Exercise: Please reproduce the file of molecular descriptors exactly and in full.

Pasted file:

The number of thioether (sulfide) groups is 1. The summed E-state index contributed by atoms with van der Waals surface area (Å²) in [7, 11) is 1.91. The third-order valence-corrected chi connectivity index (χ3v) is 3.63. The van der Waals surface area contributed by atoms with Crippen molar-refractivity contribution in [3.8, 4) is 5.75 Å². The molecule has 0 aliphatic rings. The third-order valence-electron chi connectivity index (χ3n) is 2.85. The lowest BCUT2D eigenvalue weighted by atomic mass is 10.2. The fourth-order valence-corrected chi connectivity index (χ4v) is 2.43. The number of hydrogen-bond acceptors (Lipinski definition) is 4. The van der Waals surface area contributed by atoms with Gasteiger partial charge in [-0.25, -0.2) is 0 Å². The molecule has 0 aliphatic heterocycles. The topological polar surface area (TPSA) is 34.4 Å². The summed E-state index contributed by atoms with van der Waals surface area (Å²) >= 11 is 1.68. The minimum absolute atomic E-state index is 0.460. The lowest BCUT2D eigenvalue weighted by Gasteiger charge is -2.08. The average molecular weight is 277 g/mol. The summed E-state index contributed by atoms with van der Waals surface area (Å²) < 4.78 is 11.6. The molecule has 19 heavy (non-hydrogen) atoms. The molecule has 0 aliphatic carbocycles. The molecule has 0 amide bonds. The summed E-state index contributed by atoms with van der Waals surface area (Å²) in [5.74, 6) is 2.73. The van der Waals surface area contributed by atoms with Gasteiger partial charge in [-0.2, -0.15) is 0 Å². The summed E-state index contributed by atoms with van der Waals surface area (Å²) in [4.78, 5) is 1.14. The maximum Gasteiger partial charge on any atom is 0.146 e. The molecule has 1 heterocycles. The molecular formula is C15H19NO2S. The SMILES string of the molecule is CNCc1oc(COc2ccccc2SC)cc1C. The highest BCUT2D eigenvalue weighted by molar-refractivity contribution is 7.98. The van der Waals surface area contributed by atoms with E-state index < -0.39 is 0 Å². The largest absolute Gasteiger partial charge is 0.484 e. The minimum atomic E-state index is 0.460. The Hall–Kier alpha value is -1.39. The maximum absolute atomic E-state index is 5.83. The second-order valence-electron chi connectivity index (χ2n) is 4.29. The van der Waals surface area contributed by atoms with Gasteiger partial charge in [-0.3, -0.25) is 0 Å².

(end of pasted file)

The number of thioether (sulfide) groups is 1. The summed E-state index contributed by atoms with van der Waals surface area (Å²) in [7, 11) is 1.91. The third-order valence-corrected chi connectivity index (χ3v) is 3.63. The van der Waals surface area contributed by atoms with Crippen molar-refractivity contribution in [3.8, 4) is 5.75 Å². The molecule has 0 aliphatic rings. The third-order valence-electron chi connectivity index (χ3n) is 2.85. The lowest BCUT2D eigenvalue weighted by atomic mass is 10.2. The fourth-order valence-corrected chi connectivity index (χ4v) is 2.43. The number of hydrogen-bond acceptors (Lipinski definition) is 4. The van der Waals surface area contributed by atoms with Gasteiger partial charge in [-0.25, -0.2) is 0 Å². The molecule has 0 aliphatic heterocycles. The topological polar surface area (TPSA) is 34.4 Å². The summed E-state index contributed by atoms with van der Waals surface area (Å²) >= 11 is 1.68. The minimum absolute atomic E-state index is 0.460. The lowest BCUT2D eigenvalue weighted by Gasteiger charge is -2.08. The average molecular weight is 277 g/mol. The summed E-state index contributed by atoms with van der Waals surface area (Å²) < 4.78 is 11.6. The molecule has 19 heavy (non-hydrogen) atoms. The molecule has 0 aliphatic carbocycles. The molecule has 0 amide bonds. The summed E-state index contributed by atoms with van der Waals surface area (Å²) in [5.74, 6) is 2.73. The van der Waals surface area contributed by atoms with Gasteiger partial charge in [-0.2, -0.15) is 0 Å². The summed E-state index contributed by atoms with van der Waals surface area (Å²) in [4.78, 5) is 1.14. The maximum Gasteiger partial charge on any atom is 0.146 e. The molecule has 1 heterocycles. The molecular formula is C15H19NO2S. The SMILES string of the molecule is CNCc1oc(COc2ccccc2SC)cc1C. The highest BCUT2D eigenvalue weighted by molar-refractivity contribution is 7.98. The van der Waals surface area contributed by atoms with E-state index < -0.39 is 0 Å². The largest absolute Gasteiger partial charge is 0.484 e. The minimum atomic E-state index is 0.460. The Hall–Kier alpha value is -1.39. The maximum absolute atomic E-state index is 5.83. The second-order valence-electron chi connectivity index (χ2n) is 4.29. The van der Waals surface area contributed by atoms with Gasteiger partial charge in [-0.3, -0.25) is 0 Å².